Tuesday, February 5, 2013

Self Publishing Part 1: Building Tribes

The last week or so I've been giving you tips on how to publish your material with a brick and mortar publishing house. As you know this can be likened to getting signed onto a major record label. A lot of your success depends on varying factors, but primarily your agent's ability to make connections in the already crippled field. It's hard to publish this way these days because of the advent of digital publishing. I don't know how much people realize that the Amazon Kindle is a game changer in this field, so I'll be focusing primarily on that realm of publishing. It's what I've been able to research thus far, so even I am still getting a crash course in this route. So let's learn together and see what we can do here.

The first part of this series will focus on the most important and foundation building aspect of self publishing, Tribe Building. This can also be known as Social Media Engineering, or Networking. Regardless how you want to refer to it, this is the most important step in publishing the novel you are currently writing or are planning on writing any time soon. Here's why: Nobody knows who you are!

That's probably the biggest problem in publishing. 1) No one knows who you are, and 2) no one cares about you or your book. So your biggest goal is to change those perceptions and market yourself as a budding, successful author. I've attached a step by step process here for you. It's no guarantee, but by what I've been told by those successful with getting exposure through social media networking, it's a great start.

Step One: Start a Blog

Starting a blog is incredibly important. It's the only free, recurring window into your "genius" that people will see and take part in. People who are witty, intelligent, and otherwise helpful will get the most attention. For instance, the reason why I've been publishing a series on how to get published and write a great story is not just to toot my own horn, but I really love to do this. I care about you guys and want to share my knowledge to see your great ideas become successful. Starting a blog and blogging tutorials is a great start, but it takes direction. Here are some ideas of what to consider when starting a blog:


  • Post regularly: At least two times a week, on regular intervals. (Example - I post every Tuesday and Thursday.) What works best however is posting every Monday, Wednesday, and Friday.
  • Post Relevant Content: If the blog is serving the purpose to help publicize your book the nature of the blog should always include a facet of the story you are trying to tell. For instance, I am going to take the MWF publishing approach and write on the first day, a writing tutorial based off of a particular selection of text from my book. The second day will be a flash fiction (500 words or less) set in the universe of Spirit of Orn, and the third day will be a personal blogging day.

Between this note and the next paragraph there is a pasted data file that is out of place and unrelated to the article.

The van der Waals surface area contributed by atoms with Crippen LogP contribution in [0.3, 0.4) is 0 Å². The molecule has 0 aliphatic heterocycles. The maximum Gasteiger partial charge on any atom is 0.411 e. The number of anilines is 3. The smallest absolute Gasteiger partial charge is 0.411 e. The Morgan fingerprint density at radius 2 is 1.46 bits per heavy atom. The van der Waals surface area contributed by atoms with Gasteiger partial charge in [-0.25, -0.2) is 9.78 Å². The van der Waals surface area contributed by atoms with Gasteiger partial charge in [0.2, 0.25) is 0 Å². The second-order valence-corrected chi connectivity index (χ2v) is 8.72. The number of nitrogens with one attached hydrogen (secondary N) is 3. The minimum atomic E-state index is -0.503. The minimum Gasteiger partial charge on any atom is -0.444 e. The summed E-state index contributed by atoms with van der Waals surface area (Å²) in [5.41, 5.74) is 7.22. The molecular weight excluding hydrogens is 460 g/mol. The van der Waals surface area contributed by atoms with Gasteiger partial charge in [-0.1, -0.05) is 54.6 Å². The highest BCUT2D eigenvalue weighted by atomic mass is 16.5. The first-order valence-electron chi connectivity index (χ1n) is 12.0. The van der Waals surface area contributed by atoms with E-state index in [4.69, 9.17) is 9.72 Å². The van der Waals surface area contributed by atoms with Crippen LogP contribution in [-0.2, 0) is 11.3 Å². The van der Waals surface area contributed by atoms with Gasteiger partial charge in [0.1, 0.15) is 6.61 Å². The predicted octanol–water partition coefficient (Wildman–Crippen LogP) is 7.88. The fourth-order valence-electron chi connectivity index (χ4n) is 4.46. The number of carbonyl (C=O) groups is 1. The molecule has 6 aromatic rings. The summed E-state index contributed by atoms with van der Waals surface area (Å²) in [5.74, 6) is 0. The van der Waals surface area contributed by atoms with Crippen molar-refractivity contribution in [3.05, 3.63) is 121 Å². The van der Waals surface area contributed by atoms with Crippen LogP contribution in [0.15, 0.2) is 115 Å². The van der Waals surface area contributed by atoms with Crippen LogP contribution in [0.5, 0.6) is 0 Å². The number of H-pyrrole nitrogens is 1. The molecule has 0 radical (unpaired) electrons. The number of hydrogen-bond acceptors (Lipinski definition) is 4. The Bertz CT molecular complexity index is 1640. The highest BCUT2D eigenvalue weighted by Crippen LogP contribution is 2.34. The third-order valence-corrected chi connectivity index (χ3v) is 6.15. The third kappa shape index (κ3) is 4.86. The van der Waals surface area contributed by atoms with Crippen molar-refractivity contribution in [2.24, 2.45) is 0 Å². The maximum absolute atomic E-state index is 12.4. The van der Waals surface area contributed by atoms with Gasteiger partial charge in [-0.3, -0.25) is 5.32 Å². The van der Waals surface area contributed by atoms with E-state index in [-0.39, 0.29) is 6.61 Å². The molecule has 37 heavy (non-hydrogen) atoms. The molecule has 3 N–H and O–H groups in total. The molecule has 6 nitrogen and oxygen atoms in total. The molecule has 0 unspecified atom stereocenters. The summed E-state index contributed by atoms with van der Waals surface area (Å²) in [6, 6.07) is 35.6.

• Network with Other blogs: Right now I publish articles for Sequart Research, which is where the predominant source of traffic on this blog comes from. The only way to get exposure is to saturate yourself in markets relevant to your book. Right now I'm trying to break into some fiction blogs to become a contributing columnist, not because I love writing fiction  but because the people those websites attract can be referred back to this blog. It's the best way to attract people in a synergistic kind of way.  
Step Two: Start a Twitter

Twitter is huge for networking! I would certainly try to leverage its usage as much as possible. This section however I can't give too much insight on, only because it's so subject to circumstance that it's really hard to give advice on what to do and what not to do. The best attempt at advice I can give here is to tweet at least twice a day, and follow people of interest in your life that are popular, but not so popular that they are no longer reading tweets. Also something to take into consideration, is that certain publishing houses will re-tweet articles and reviews of their content if you tweet to them saying that you reviewed one of their titles. I did this in my Tale of Sand article and it gave me tons of great attention.

 More or less that's the top two things that I can think of right now. I'm still learning too. If I could write a third step it would be to research other means of funding as publishing can often be extremely expensive if you are publishing something that is physical, like a comic book in hardcover. Take a look at Kickstarter tutorials and training, because they certainly help. Remember though, those are all based off of pretty much what I've just told you. Bottom line here is pretty simple: Build your tribe. Get people to care about who you are and what you do and have to offer them!

See you on Thursday!

SW



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